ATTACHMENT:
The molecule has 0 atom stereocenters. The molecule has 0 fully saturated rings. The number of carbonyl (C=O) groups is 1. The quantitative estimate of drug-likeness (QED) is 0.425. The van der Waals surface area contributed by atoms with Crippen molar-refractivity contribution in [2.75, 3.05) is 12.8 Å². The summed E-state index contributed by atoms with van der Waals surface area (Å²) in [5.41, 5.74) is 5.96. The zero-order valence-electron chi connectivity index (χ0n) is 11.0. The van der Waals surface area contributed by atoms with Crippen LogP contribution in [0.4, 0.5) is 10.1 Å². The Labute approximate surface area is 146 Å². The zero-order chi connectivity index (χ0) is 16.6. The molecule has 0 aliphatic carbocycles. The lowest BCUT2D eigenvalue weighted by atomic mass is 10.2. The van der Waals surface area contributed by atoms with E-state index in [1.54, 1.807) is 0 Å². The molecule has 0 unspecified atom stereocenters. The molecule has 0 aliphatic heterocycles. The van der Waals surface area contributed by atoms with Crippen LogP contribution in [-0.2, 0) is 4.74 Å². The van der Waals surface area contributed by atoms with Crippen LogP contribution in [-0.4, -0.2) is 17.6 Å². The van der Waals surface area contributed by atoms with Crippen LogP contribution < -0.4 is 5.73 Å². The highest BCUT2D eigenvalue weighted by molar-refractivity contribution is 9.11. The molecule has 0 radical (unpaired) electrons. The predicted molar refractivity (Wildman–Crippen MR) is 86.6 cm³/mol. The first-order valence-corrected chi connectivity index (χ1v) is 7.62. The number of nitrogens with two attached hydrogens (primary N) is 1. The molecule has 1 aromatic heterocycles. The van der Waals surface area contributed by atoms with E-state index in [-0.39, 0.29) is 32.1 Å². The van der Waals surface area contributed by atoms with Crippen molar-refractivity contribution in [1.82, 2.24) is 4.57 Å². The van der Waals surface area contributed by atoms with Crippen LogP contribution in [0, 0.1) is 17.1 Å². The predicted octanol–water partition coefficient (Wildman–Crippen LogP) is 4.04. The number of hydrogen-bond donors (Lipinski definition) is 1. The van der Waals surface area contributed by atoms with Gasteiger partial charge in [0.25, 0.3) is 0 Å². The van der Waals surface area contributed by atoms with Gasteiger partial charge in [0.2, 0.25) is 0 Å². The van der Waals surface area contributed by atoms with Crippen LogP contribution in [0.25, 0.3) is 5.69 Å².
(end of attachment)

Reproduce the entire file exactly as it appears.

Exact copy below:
The molecule has 0 atom stereocenters. The molecule has 0 fully saturated rings. The number of carbonyl (C=O) groups is 1. The quantitative estimate of drug-likeness (QED) is 0.425. The van der Waals surface area contributed by atoms with Crippen molar-refractivity contribution in [2.75, 3.05) is 12.8 Å². The summed E-state index contributed by atoms with van der Waals surface area (Å²) in [5.41, 5.74) is 5.96. The zero-order valence-electron chi connectivity index (χ0n) is 11.0. The van der Waals surface area contributed by atoms with Crippen LogP contribution in [0.4, 0.5) is 10.1 Å². The Labute approximate surface area is 146 Å². The zero-order chi connectivity index (χ0) is 16.6. The molecule has 0 aliphatic carbocycles. The lowest BCUT2D eigenvalue weighted by atomic mass is 10.2. The van der Waals surface area contributed by atoms with E-state index in [1.54, 1.807) is 0 Å². The molecule has 0 unspecified atom stereocenters. The molecule has 0 aliphatic heterocycles. The van der Waals surface area contributed by atoms with Crippen LogP contribution in [-0.2, 0) is 4.74 Å². The van der Waals surface area contributed by atoms with Crippen LogP contribution in [-0.4, -0.2) is 17.6 Å². The van der Waals surface area contributed by atoms with Crippen LogP contribution < -0.4 is 5.73 Å². The highest BCUT2D eigenvalue weighted by molar-refractivity contribution is 9.11. The molecule has 0 radical (unpaired) electrons. The predicted molar refractivity (Wildman–Crippen MR) is 86.6 cm³/mol. The first-order valence-corrected chi connectivity index (χ1v) is 7.62. The number of nitrogens with two attached hydrogens (primary N) is 1. The molecule has 1 aromatic heterocycles. The van der Waals surface area contributed by atoms with E-state index in [-0.39, 0.29) is 32.1 Å². The van der Waals surface area contributed by atoms with Crippen molar-refractivity contribution in [1.82, 2.24) is 4.57 Å². The van der Waals surface area contributed by atoms with Crippen LogP contribution in [0, 0.1) is 17.1 Å². The predicted octanol–water partition coefficient (Wildman–Crippen LogP) is 4.04. The number of hydrogen-bond donors (Lipinski definition) is 1. The van der Waals surface area contributed by atoms with Gasteiger partial charge in [0.25, 0.3) is 0 Å². The van der Waals surface area contributed by atoms with Gasteiger partial charge in [0.2, 0.25) is 0 Å². The van der Waals surface area contributed by atoms with Crippen LogP contribution in [0.25, 0.3) is 5.69 Å².